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Gun Bea Kim 1 Article
Acute Respiratory Failure due to Fatal Acute Copper Sulfate Poisoning : A Case Report
Gun Bea Kim
J Korean Soc Clin Toxicol. 2015;13(1):36-39.   Published online June 30, 2015
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Copper sulfate is a copper compound used widely in the chemical and agriculture industries. Most intoxication occurs in developing countries of Southeast Asia particularly India, but rarely occurs in Western countries. The early symptoms of intoxication are nausea, vomiting, diarrhea, and abdominal cramps, and the most distinguishable clue is bluish vomiting. The clinical signs of copper sulfate intoxication can vary according to the amount ingested. A 75-year old man came to our emergency room because he had taken approximately 250 ml copper sulfate per oral. His Glasgow Coma Scale (GCS) score was 14 and vital signs were blood pressure 173/111 mmHg, pulse rate 24 bpm, respiration rate 24 bpm, and body temperature $36.1^{circ}$ .... Arterial blood gas analysis (ABGa) showed mild hypoxemia and just improved after 2 L/min oxygen supply via nasal cannula. Other laboratory tests and chest CT scan showed no clinical significance. Three hours later, the patient's mental status showed sudden deterioration (GCS 11), and ABGa showed hypercarbia. He was arrested and his spontaneous circulation returned after 8 minutes CPR. However, 22 minutes later, he was arrested again and returned after 3 minutes CPR. The family did not want additional resuscitation, so that he died 5 hours after ED visit. In my knowledge, early deaths are the consequence of shock, while late mortality is related to renal and hepatic failure. However, as this case shows, consideration of early definite airway preservation is reasonable in a case of supposed copper sulfate intoxication, because the patients can show rapid deterioration even when serious clinical manifestation are not presented initially.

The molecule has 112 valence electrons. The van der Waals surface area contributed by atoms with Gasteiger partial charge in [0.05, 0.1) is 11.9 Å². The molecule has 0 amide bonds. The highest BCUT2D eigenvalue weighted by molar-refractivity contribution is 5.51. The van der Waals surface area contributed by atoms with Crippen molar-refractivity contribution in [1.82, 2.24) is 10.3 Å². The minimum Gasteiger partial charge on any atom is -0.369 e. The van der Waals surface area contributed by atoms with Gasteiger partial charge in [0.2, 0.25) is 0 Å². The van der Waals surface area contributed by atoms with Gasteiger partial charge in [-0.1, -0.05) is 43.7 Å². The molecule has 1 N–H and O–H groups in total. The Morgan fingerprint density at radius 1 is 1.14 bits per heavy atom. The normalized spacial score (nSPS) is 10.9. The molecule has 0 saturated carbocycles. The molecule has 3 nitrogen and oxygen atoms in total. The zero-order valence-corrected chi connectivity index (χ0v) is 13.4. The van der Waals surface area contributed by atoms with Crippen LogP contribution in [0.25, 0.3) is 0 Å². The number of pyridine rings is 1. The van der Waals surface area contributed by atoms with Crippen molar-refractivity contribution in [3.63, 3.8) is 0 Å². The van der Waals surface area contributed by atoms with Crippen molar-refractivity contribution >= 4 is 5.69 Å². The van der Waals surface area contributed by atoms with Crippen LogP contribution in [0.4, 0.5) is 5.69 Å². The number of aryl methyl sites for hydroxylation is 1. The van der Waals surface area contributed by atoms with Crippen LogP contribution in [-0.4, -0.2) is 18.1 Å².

JKSCT : Journal of The Korean Society of Clinical Toxicology